Weidel on Wheels: Accord and Civic still fit your sedan needs

By: Jeffrey Weidel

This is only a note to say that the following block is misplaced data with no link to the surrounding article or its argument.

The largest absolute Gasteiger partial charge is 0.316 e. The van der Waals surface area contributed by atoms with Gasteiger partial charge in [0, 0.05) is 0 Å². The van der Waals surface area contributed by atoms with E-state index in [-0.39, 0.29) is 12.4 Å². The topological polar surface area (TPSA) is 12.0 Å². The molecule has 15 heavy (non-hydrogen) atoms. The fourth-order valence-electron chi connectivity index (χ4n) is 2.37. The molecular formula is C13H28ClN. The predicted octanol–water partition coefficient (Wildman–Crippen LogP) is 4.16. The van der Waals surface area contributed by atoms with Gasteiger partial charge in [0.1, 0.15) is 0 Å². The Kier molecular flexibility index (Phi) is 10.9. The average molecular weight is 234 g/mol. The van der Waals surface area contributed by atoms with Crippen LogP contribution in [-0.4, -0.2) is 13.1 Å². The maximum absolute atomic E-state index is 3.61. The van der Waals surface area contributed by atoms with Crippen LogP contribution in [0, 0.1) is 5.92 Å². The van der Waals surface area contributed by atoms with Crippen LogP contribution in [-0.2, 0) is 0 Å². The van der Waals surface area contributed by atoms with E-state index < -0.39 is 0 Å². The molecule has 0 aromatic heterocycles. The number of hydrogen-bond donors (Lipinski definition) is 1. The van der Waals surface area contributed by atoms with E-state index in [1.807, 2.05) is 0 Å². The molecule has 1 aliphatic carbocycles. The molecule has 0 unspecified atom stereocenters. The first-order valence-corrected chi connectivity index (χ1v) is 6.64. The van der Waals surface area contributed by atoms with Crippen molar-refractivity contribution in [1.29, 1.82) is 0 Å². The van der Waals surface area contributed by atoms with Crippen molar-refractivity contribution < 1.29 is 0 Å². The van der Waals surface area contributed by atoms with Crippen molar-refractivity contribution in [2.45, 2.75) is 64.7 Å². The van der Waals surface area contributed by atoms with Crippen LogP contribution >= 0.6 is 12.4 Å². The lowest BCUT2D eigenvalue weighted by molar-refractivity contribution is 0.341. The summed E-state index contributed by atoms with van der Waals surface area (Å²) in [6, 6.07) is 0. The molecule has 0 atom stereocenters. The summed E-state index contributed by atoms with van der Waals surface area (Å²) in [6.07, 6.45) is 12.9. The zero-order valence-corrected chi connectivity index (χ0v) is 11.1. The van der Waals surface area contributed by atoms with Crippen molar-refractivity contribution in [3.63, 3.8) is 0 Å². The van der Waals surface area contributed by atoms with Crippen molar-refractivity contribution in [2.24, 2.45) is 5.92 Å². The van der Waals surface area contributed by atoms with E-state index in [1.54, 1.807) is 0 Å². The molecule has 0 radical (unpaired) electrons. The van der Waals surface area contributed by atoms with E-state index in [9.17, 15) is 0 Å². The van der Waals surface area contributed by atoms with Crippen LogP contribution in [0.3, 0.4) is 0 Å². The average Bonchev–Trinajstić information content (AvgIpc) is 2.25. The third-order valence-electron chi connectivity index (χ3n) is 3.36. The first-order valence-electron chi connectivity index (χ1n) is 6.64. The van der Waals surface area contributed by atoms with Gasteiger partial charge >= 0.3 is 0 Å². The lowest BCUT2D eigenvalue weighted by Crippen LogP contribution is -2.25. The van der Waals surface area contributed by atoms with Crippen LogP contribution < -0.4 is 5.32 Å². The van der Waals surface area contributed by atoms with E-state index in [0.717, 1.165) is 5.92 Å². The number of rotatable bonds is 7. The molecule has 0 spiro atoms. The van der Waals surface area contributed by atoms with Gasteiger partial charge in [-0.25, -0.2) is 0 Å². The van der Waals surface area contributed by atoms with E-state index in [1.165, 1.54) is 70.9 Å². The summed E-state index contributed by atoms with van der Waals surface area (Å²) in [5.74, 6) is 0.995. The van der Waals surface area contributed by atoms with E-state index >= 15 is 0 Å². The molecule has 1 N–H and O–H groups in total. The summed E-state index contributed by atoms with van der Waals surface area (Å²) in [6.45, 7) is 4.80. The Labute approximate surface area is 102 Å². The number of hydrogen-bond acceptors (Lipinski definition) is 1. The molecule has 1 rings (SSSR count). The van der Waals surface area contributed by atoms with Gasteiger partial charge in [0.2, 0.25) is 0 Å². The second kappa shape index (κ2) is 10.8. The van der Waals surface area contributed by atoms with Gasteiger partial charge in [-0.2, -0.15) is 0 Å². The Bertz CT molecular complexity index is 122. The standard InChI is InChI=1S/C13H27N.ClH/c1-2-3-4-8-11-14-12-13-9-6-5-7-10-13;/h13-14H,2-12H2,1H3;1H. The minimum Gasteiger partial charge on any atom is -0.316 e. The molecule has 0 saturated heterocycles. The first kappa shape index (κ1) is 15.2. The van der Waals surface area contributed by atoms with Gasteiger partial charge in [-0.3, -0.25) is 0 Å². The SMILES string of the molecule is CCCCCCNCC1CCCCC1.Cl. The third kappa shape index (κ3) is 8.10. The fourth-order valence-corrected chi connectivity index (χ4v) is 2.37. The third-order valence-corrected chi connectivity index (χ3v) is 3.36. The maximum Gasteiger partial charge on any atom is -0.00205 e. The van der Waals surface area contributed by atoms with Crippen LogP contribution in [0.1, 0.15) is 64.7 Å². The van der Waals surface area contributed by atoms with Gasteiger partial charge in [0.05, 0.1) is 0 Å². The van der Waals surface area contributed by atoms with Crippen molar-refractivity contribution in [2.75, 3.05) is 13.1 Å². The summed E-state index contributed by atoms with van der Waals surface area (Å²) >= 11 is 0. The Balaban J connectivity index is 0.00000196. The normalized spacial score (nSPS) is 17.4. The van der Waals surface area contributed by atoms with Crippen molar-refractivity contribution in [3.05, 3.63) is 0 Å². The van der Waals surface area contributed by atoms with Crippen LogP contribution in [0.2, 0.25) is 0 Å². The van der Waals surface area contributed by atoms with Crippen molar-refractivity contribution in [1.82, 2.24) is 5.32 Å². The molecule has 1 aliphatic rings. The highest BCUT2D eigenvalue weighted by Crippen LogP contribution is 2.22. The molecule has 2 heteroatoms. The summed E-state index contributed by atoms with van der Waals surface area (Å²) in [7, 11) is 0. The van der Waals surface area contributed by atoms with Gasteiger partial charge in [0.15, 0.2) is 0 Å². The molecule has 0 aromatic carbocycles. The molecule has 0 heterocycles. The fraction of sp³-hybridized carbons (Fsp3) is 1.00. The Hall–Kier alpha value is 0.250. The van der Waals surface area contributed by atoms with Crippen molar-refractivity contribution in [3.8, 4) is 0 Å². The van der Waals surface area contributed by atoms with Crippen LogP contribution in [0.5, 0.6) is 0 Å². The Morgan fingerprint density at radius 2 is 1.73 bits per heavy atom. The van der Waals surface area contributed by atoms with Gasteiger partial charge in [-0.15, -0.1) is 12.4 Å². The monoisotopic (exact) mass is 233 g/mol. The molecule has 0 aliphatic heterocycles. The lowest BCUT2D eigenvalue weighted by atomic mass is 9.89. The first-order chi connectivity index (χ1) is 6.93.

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Even though its impact has been diminished somewhat with the emergence of strong competitors, such as Kia, Hyundai and several American manufacturers, Honda vehicles remain near or at the top. Two reasons why are the Civic and Accord, two Honda products that have been standouts for more than a decade. When it comes to making a selection in the compact or mid-size sedan class, these two vehicles are always high on the list of car shoppers. The 2011 Civic arrives with no significant changes the last two years following a tweaking of the 2009 model. That’s not the case with the Accord, which has many changes for 2011 that may intrigue car buyers. Accord It’s been three years since many changes have been made to the Accord. Most notable for the 2011 model is the revised aerodynamics that gives the Accord better gas mileage. The SE model driven here gets 23 to 34 miles per gallon, which is nearly as high as the smaller Civic. People familiar with the Accord will easily notice the exterior changes. The grille is new, the front bumper is a little different and the tail light reflectors have also been altered. While retaining its defining qualities — value, reliability, performance, passenger accommodations, resale capability — there’s no doubt the competition is inching up on the Accord. The list of legitimate rivals includes the Toyota Camry, Nissan Altima, Chevrolet Malibu, Ford Fusion, Kia Optima, Hyundai Sonata and Mazda 6. The Accord’s performance still ranks high. The test-driven SE model has a peppy 2.4-liter, 4-cylinder engine that produces 177 horsepower. For a more dynamic performance, the Accord EX version has a much strong 3.5-liter, V-6 engine that produces 190 horsepower. Although the Accord no longer blows away the competition with its interior styling and features, it still ranks high. One reason is the roominess the Accord provides, which offers great leg and head space for all passengers. However, the hard plastics are more than some competitors provide. Civic Offered again in a sedan or coupe, the Civic remains a class leader in numerous departments. For a compact vehicle, the Civic is very roomy and doesn’t leave any of its passengers with that cramped feeling. It also features an appealing style and continues to have a strong reputation for reliability in all areas, including comfort, efficiency and driving capability. Even the lower-end Civic EX — a 1.8-liter, 4-cylinder engine with 140 horsepower — was spunky navigating in the surrounding Sacramento foothills and in freeway passing situations during the test week. The more upscale SI model (2.0-liter, 4-cylinder engine with 197 horsepower) is obviously a lot zippier. Always a selling point for the Civic is gas mileage, and that continues to run high at 26 to 34 miles per gallon. What is also running high is the sticker price. One pays for the Honda name, evidenced by a price range between $15,655 to $24,455 (the EX goes for $19,605). The Civic historically has a reputation for a steady ride and that hasn’t changed. This compact vehicle will grip the road with assurance, corners well, but can get noisier at higher speeds. __________ 2011 Honda Civic EX Price: $19,605 Power: 1.8-liter, 4-cylinder engine with 140 horsepower Mileage estimate: 26 mpg city; 34 mpg highway Standard features include: 60/40-split rear seatback; leather upholstery; center console; heated front seats; six-speaker sound system, steering-wheel-mounted audio controls, Satellite radio, USB input; fog lights; four-wheel disc brakes; one-touch power windows 2011 Honda Accord SE Price: $23,730 Power: 2.4-liter, 4-cylinder engine with 177 horsepower Mileage estimate: 23 mpg city; 34 mpg highway Standard features include: Stability and traction control; tilt-and-telescoping steering wheel; six-speaker sound system with CD player and auxiliary audio jack; eight-way power driver seat; leather upholstery; daytime running lights; tire pressure warning; center console